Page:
comedyinlifeReading a few pieces recently on the life of Nora Ephron and of course her sad and unfortunate death at only 71, and also having a phone conversation with my mother, who has always been a big fan of finding comedy in life (she divorced my serious surgeon father for a salesman who likes to clown and harrass strangers with his humor), I thought I’d give a stab at writing something comic - for a change. After all, before I got into tragedy, I was kind of funny - interested in making others laugh through stand-up comedy and sitcom writing. My standup comedy days were short lived though, exactly six miserable performances, when I decided I didn’t like trying to make people laugh (I like making them cry). It was actually harder than I thought as I found myself sweating bullets to try to elicit laughter. And then there was the high school teaching job I didn't get for taking so seriously the literary value of Frasier, Seinfeld, and The Simpsons. I don't advise arguing the point at your big interview that sitcom writing is great literature in the face of a hiring committee that thinks Jane Eyre, Hamlet and the Great Gatsby are the cat's meow.  Oh well, I shouldn’t have taken comedy so seriously then. It had neared killed me and also my chances for gainful employment. But in the immortal words of Annie Hall, "La Di Da, La Di Da."

Anyway, I run the gamut between the two extremes, sometimes dark and heavy while of late less light than normal. Sounds like I'm making coffee here but really it's much deeper than coffee. Very, very deep stuff. Please don’t ask me why things are tending to the grave side (I've been taking pictures of cemeteries lately, finding beauty in marble. Does that help explain anything?) Anyhoo, I’m not looking for your sympathy. It’s not the recent death of a father, nor the perennial struggle to make a living, nor my Chihuahua that keeps me up in the middle of the night as it suffers from a bout of diarrhea or the thousand other slings and arrows coming at you as the twilight of life approaches and you look back and wonder where the hell it all went. See how I lean towards the morose and I'm not even fifty yet?  I can’t help myself. I don’t know how Nora was able to do it so well, to have that comic touch, in so many serio situations. Divorce inherently isn’t funny, but I guess it’s how you handle it that makes it so. She had a knack for finding humor in it. And finding humor in relationships. And conveying that in art.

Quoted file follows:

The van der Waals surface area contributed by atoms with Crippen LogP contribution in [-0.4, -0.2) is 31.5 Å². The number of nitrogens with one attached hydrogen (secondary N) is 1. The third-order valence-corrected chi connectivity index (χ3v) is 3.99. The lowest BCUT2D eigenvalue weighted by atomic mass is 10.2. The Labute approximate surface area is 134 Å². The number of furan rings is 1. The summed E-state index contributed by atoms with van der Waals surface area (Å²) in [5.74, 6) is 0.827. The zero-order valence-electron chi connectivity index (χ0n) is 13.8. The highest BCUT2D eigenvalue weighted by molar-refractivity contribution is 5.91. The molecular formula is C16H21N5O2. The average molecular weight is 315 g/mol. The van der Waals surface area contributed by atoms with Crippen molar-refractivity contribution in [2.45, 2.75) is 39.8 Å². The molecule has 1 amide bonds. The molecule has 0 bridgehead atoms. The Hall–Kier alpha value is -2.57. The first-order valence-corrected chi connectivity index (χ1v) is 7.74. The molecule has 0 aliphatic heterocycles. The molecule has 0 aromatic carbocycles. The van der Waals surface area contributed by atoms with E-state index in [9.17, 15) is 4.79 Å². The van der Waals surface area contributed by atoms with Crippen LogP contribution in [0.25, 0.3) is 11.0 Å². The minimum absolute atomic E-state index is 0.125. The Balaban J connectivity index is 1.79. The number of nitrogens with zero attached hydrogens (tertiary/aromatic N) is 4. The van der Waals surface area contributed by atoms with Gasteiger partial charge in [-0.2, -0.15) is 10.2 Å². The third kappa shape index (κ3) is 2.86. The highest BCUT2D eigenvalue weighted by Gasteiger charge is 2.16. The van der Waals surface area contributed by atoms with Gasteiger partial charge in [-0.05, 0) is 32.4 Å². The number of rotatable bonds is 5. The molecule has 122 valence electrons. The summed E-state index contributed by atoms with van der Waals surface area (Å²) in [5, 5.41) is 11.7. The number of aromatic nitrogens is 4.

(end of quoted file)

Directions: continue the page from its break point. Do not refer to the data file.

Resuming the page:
Truth told, somehow I prefer poetry to match my heaviness, rather than comedy to create levity. Rarely am I light like taffy before I find it entangled in the mouth. In trying to spit out the jumbled words, I have fallen prey to the weight of ever rising taxes, a slugglish economy and the woes of common folk all mired in getting through the daily grind. Please, I don’t want to hear about the little things going on in your life-another brake job around the corner or how your kids are bleeding you for another dollar of your hard earned money. Get rid of the car and get rid of the kids and add some black humor to your life. And a little sugar to go with it all.

When you get to that point of sourdom, as you are putting up your precious children for auction, it may be time to inject life with the sweet scents of humor.  Of course for their benefit. And yours too! Where do you find the comedy? In yourself, to start. You find it at the end of the lines you are scripting, as you are catching yourself droning on about the hardness of things and the absurdity of your implacable situations, when you realize in mid-sentence that your life is more pliable than you might have thought and that you can change the outcome with the turn of a phrase. It’s looking for opportunities to twist the narrative of a sad saga with a tap dance routine by Fred Astaire and Ginger Rogers even if your cast of characters are as clumsy as a pair of new born phillies trying to stand on their own feet (A little heady for comedy but you get the point).

I am far from an expert at what constitutes comedy, but I am going to pay attention to the endings I’m infusing my stories with, looking for the twists that turn tragedy upside down to make things funnier. I’m going to start, first by rewatching my favorite movies of Nora Ephron, and then catching a few more comic movies on my summer’s list while working to regain that side of myself o’ertaken by the dark side. I will also pick up the phone, call my mother, tell her I love her, and thank her for her wisdom for reminding me to lighten up and embrace the comedy that life has to give, for the punchline is that time here is finite so enjoy it while you can - starting with a good dose of laughter.

You can make em' laugh. I know you can.